October 14, 1957. On this visit he reviewed the history with the claimant who then stated he had suffered pain in the chest off and on since the accident in March and that the pain was aggravated somewhat by the lifting injury in June. Dr. Blobner could not recall for sure whether the claimant previously had given a history of being in an accident in an explosion. Dr. Sedwick advised him by telephone that there was no mention made of "the accident" in his office records and that in January of 1952 the claimant had a negative upper G.I. series. Dr. Blobner put the claimant on conservative management for diaphragmatic hernia, saw him every two or three weeks and was still treating or observing him for that condition on the date of the referee's hearing, May 28, 1958, and testified that his condition had become worse since he saw him in June 1957. When asked whether there was any possible cure for this condition, he answered: "Yes, by surgery."
As to causation, Dr. Blobner's direct testimony was as follows: "Q. What, in your professional opinion, caused this hiatus hernia which we speak of here? A. Possibly a degenerative lesion aggravated by some sort of trauma. Q. Could this trauma be described as that similar to that spoken of here, a blast that knocked him off his feet? A. Yes. Q. It is your opinion that this is what caused this, after reviewing the history of the case and how he described the symptoms to you and when he became nauseated and the pain? Is that what caused this? A. It is my opinion that it is possible that this hernia could have arisen as a result of trauma received in that explosion, or lifting several days prior to the day I saw him on June 12. It is also my opinion that if I am going to combine the history of the patient with this accident, that we could relate it to the trauma received in the explosion of March, 1957." There was no attempt thereafter to clarify the last statement.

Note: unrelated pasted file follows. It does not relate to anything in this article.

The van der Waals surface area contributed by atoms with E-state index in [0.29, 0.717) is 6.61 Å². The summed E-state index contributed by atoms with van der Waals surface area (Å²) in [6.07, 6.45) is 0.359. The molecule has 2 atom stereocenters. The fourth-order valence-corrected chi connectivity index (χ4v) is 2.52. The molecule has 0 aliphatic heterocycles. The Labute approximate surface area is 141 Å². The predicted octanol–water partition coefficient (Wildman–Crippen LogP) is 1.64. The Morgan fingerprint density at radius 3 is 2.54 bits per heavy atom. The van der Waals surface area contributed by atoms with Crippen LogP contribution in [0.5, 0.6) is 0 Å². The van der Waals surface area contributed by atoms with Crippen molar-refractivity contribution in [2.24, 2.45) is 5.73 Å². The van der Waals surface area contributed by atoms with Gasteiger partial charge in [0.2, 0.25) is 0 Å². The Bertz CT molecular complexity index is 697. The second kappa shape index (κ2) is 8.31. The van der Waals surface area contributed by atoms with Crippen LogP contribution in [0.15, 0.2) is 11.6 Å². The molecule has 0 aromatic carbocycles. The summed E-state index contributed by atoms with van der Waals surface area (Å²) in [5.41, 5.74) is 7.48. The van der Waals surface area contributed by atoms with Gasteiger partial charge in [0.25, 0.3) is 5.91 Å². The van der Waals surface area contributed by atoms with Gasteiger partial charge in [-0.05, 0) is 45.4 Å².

[ 200 Pa. Super. Page 193]
On cross-examination Dr. Blobner testified as follows: "Q. But it is in October that he said he had been in this explosion? A. Yes, October 14. That is when I began to clear it up. I was in a fog there. When I first saw him in June I though he had symptoms of coronary occlusion, which of course in the diaphragmatic hernia the symptoms are alike. My prime concern was to exclude coronary occlusion because that was the important thing at that time. It could have caused harm. Once it was out of the way, I referred back to Dr. Sedwick, who had treated him before I saw him. Q. And this hiatus hernia, that is a degenerative condition, is it not? A. Usually, yes, but it can be aggravated by trauma ... Q. Doctor, did you indicate in that report [of January 14] that this man had a diaphragmatic hernia that manifested itself sometime between 1951 and 1957? A. Yes. Q. Did you mean in that report that this condition appeared sometime between those dates, or that it was a degenerative condition taking place between those dates, those periods? A. The hernia might itself manifest sometime between those dates. That letter is not exactly correct. I learned later it wasn't January of 1951 but January of 1952. I haven't seen that x-ray taken in January of 1952. The only knowledge I have is a telephone conversation with Dr. Sedwick. He stated that in 1952 he had a negative GI series."